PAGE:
In one week, I’ll be returning to the Inception-like dream world that is college. Although I’m eager to be back at my second home, thinking about the upcoming year has put my mind in a Leo DiCaprio-like limbo.
While I’m stoked for what’s coming, it’s hard to remain in the moment. There’s no escaping the reality that this is my Syracuse University Farewell Tour, and no science fiction subplot can hide the fact that my future has never been closer to the now.
College is essentially one enormous “pre-game” that helps make your cultural, intellectual, and social integration into the real world less awkward. I still feel like an incoming freshman at heart, but no college kegger can compare to the wild party I’m about to join – a true “rager” called life.
Nevertheless, with only two semesters until graduation, I’ll strive to work and play harder than ever. Balancing academic responsibilities with the freedom from other demands is the best way to make these last months as exciting and memorable as my first days (back when I was a naive, orange lanyard-wearing neophyte in Brewster Hall).
College is also a place for students to pursue their life’s dreams in a dream-like atmosphere. The idea that “anything is possible” applies more here than anywhere else (except for maybe inside Christopher Nolan’s head). While there are differences between dreaming while awake and asleep, our conscious goals and subconscious fantasies have much in common. We all want to visualize our happy dreams coming to fruition without interruption or nightmare. We also want to make discoveries along the way.
With this in mind, I’m excited to embrace new challenges, relationships, and ideas before my Syracuse dream comes to an end. I plan on “Carpe Diem-ing” my way through new experiences, while also making time for familiar friends and routines (as well as few Keystone Lights).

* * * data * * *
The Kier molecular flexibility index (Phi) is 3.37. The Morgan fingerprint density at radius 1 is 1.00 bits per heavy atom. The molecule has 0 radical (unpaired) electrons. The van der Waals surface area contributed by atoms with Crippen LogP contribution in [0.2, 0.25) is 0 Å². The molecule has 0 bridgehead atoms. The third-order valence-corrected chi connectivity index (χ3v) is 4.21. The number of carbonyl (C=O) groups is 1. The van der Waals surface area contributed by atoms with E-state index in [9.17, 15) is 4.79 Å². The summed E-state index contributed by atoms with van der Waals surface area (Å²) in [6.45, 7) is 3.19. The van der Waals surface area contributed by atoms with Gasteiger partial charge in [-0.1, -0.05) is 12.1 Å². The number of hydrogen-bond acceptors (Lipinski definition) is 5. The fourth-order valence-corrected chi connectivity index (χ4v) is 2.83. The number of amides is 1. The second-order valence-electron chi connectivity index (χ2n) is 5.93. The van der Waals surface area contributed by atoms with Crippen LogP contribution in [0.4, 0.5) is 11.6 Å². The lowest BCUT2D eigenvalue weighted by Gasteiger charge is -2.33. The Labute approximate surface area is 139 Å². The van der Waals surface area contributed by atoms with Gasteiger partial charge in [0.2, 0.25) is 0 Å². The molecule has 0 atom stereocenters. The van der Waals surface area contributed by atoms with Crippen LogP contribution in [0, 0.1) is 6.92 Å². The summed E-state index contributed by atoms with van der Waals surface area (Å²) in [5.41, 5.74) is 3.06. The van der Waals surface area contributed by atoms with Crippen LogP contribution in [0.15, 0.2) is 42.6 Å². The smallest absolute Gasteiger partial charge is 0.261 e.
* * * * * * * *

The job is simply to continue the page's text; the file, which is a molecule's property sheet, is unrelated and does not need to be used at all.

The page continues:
Although I’m starting the year with a positive outlook, I’m concerned that I won’t be able to accomplish everything I’ve set out to do in (and after) college. Dreaming big could ultimately set you up for big disappointments. I also realize that my determination alone may not be enough. While hard work can get you an A (at least in “Living Writers” class), it cannot guarantee success and fulfillment down the road. Still, there is no better time to explore the depths of our own curiosities and desires.
While my childhood dreams were shaped in Long Island’s Nassau County, my hopes for adulthood have been molded here in Onondaga. Syracuse University has provided me with liberation from adolescence, as well as a bridge to my life’s true journey. While a Magellan GPS can’t help anyone arrive at a rewarding personal destination, maybe dreams can.
Inception, Hollywood’s biggest summer hit, teaches us the importance of adapting to life’s changes. With big changes on my horizon, I was moved by the idea that we are better served confronting our realities than looking for more convenient (or in the movie’s case, imaginative) escapes. Still, it’s beneficial to note how the blockbuster film also shows us that dreaming is often breathtaking, confusing, emotionally charged, and unpredictable. Sounds a lot like real life to me.